Doctor Who: Short Trips: Mel-Evolent

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Doctor Who: Short Trips: Mel-Evolent : Written by Simon A Forward & Narrrated by Bonnie Langford. Directed by Helen Goldwyn – Download (Big Finish)

Doctor Who lends itself to fairy tales very well, if you get the language right. The Tardis is a magic wardrobe that can whisk you away to Never Never Land, to fight powerful demons by the side of a knight errant, a boy or girl who never grew up, who’s seen all there is to see and who above all, tries to be kind.

The temptation, when writing a Doctor Who fairy tales is to only go so far, to go along obvious lines, or to allow the Doctor to stay in fairy tale territory too long, to the point of believing the myth, rather than giving some kind of anchored science fantasy explanation (New Who, Series 5, we’re looking at you).

Mel-Evolent, by Simon A Forward does none of those things, but rather sneakily tempts you into thinking it might be about to.

There’s a certain panto-style punnery about the beginning – ‘Once upon a space and time…’which becomes more and more clearly a stylistic choice to set his story apart from the norm as the run-time unfolds. There are some classic Sixth Doctor and Mel gracenotes – carrot juice is here, the appalling nature of the Doctor’s taste in clothes, at least in Mel’s estimation, is here, the Doctor being stentorian for the sake of it and loving the sound of his own voice is here and so is the Doctor on that wretched exercise bike, and while they might feel like obvious markers, the further into the story you go, the more grateful you are for the anchors back to the era, and the more necessary you realise they were.

In fairy tale terms, there’s a magic mirror, and a vision of Mel Gone Mean that seems drawn, like the title, from Disney’s Maleficent, the bad fairy queen of the Sleeping Beauty story. There’s a certain joyousness in the idea of the ‘completely honest, and about as boring as they come’ Melanie Bush as a prodigiously-horned Queen of Evil, but it’s an image that’s given a pressing reality within proper Whoish lines of drama as armies of stunted minions start endangering the Doctor and Mel’s real world from the world beyond the mirror.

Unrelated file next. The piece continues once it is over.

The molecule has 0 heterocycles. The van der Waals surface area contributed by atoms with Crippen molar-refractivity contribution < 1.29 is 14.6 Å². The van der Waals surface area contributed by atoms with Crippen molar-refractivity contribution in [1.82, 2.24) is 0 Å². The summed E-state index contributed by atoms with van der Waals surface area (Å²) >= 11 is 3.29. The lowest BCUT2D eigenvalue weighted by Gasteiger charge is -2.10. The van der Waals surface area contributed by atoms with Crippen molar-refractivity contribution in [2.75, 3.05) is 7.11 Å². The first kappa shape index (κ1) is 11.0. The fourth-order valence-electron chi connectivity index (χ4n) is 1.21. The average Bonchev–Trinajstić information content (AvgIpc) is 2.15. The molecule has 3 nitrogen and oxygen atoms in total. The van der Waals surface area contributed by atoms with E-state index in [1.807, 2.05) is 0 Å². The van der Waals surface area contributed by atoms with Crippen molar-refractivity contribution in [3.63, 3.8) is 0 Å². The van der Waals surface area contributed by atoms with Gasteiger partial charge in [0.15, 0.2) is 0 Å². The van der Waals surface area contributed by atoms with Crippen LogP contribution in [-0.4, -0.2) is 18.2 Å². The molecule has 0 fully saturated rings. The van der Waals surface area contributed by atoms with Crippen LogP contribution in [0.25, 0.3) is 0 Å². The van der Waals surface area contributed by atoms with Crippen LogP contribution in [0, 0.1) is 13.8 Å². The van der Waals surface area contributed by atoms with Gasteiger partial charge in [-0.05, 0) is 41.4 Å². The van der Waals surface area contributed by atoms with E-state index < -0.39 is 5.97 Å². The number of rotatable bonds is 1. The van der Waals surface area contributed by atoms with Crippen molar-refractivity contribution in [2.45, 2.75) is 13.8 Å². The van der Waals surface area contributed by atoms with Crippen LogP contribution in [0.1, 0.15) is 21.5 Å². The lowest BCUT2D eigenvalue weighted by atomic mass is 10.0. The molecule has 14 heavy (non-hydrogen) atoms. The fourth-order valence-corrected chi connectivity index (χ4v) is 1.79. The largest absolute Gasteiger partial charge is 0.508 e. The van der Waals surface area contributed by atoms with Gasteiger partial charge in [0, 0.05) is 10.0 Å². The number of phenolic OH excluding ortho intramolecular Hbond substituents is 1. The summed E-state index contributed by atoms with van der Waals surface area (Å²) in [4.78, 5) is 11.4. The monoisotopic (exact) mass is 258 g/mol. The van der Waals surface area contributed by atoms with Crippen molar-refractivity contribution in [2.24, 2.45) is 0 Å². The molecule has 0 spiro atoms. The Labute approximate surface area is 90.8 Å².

As the Doctor tries to Do Something Clever to arrest a crisis brought on by the dwarfish minions of darkness, it’s up to Mel to suit up in her best black badassery, and go through the looking glass to find out what the hell gives, and make it stop.

Even here, it would be easy to let the story coast in fairy tale terms: turn your back on your enemy to rob them of power, smash the mirror to stop them getting through, yadda yadda yadda. Forward continually pushes back against this temptation to laziness – he’s a writer who does his job, and does it well. There are more and more fairy tale allusions which it would be cruel to spoil for you, but along the way, there are tie-ins to things from Classic Doctor Who that allow you just a few seconds of warning that they’re coming, so you get the glow of recognition, of fandom, before marvelling at the ingenuity of the use to which the tie-ins are put. Forward delivers a story that goes beyond traditional fairy tales, to really nail the Doctor Whoness of his story to your consciousness, leaving you well and truly satisfied at the end of it all.

Bonnie Langford was one of the most poorly served companion-actresses in Classic Who, from her two-line character description, to her frequent reduction to boggling, screaming and asking ‘What’s that, Doctor?’ in scripts which left her little else to do.

Big Finish has worked for years to give her more to work with as an actress, and this Short Trip punches above its run-time as far as expansion of character is concerned. Langford for her part takes to this opportunity to go to the Dark Side like a duck to hoi sin, and especially when she comes face to face with her mirror-side dark doppelganger, there’s a sense of visual and vocal differentiation that’s very easy to imagine on screen. In fact, the combination of Forward’s descriptive prose for some areas of this trip into a weird realm, and Langford’s assured but Mel-breathy delivery, lets you lose yourself in the visuals of this audio short very easily, and rewards you for doing so with one of the more immersive Short Trips in recent times.

Overall, this is a barnstorming Doctor Who fairy tale, and among the best examples of its kind, because it goes that extra mile on every level – the story doesn’t rest on familiar fairy tale territory, but pushes beyond to give you imaginative surprises that make you think about them even after the story’s over. It’s a welcome return to Big Finish for a writer of whom we could stand to hear more, and an irresistible slice of Mel going to places you’d usually struggle to imagine her going. It’s early in the run yet, but Mel-Evolent could well become a highlight of the Short Trips’ eighth season. Tony Fyler

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